A United Launch Alliance Delta 2 rocket rises from its launch pad at Vandenberg Air Force Base in California, carrying NASA’s ICESAT-2 satellite into orbit. (NASA via YouTube)
NASA kicked off its ICESat-2 mission to monitor our planet’s ice sheets from space using a laser-scanning satellite this morning, with a launch that marked the end of a nearly 30-year run for United Launch Alliance’s Delta 2 rocket.
Liftoff came at 6:02 a.m. PT from Vandenberg Air Force Base in California, after a slight delay in the countdown due to concerns about the chilldown of the rocket’s helium bottles. The two-stage rocket made a trouble-free ascent to orbit.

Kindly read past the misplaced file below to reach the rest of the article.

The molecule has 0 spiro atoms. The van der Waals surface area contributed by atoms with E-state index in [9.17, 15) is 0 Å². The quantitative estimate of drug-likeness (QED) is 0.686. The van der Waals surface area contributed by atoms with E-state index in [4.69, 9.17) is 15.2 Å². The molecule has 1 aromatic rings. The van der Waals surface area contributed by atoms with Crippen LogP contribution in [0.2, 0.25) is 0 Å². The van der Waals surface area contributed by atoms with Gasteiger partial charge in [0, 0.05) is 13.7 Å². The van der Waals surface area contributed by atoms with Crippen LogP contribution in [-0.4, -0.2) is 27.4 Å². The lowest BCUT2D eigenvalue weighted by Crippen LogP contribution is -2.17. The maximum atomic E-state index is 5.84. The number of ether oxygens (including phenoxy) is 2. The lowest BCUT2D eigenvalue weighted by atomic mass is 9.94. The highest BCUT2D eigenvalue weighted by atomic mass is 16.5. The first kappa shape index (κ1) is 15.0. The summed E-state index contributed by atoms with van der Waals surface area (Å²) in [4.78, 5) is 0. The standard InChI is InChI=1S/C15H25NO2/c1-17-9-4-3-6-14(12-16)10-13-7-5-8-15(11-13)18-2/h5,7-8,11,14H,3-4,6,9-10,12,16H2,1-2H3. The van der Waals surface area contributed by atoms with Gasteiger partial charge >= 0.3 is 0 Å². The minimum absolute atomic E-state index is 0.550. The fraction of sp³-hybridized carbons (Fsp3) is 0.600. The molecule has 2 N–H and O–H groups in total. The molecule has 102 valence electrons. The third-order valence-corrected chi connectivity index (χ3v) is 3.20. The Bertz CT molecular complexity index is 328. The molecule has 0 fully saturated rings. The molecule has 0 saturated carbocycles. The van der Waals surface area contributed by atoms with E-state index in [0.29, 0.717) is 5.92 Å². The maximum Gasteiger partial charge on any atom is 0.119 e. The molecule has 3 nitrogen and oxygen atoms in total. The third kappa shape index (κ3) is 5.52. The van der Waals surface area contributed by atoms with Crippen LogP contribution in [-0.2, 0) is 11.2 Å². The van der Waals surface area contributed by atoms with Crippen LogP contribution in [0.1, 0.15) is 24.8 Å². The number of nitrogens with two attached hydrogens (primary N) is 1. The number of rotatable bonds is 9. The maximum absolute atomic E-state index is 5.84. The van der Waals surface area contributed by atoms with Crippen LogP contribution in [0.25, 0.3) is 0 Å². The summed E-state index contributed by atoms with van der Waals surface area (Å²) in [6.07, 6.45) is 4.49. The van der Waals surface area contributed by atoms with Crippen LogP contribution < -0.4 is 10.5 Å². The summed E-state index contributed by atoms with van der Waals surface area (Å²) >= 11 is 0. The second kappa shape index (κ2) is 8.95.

ICESat-2 follows up on an earlier NASA mission that used laser-ranging data to measure ice sheet balance and sea level. This time around, the laser-scanning instrument will be capable of measuring Earth’s elevation every 30 inches (70 centimeters) across a 30-foot-wide track as it circles the planet.
The data will help scientists determine how climate change is affecting global ice levels, and how changes in the ice affect the height of Earth’s oceans.
“ICESat–2 is designed to answer a simple glaciology question very, very well: It will tell us where, and how fast, ...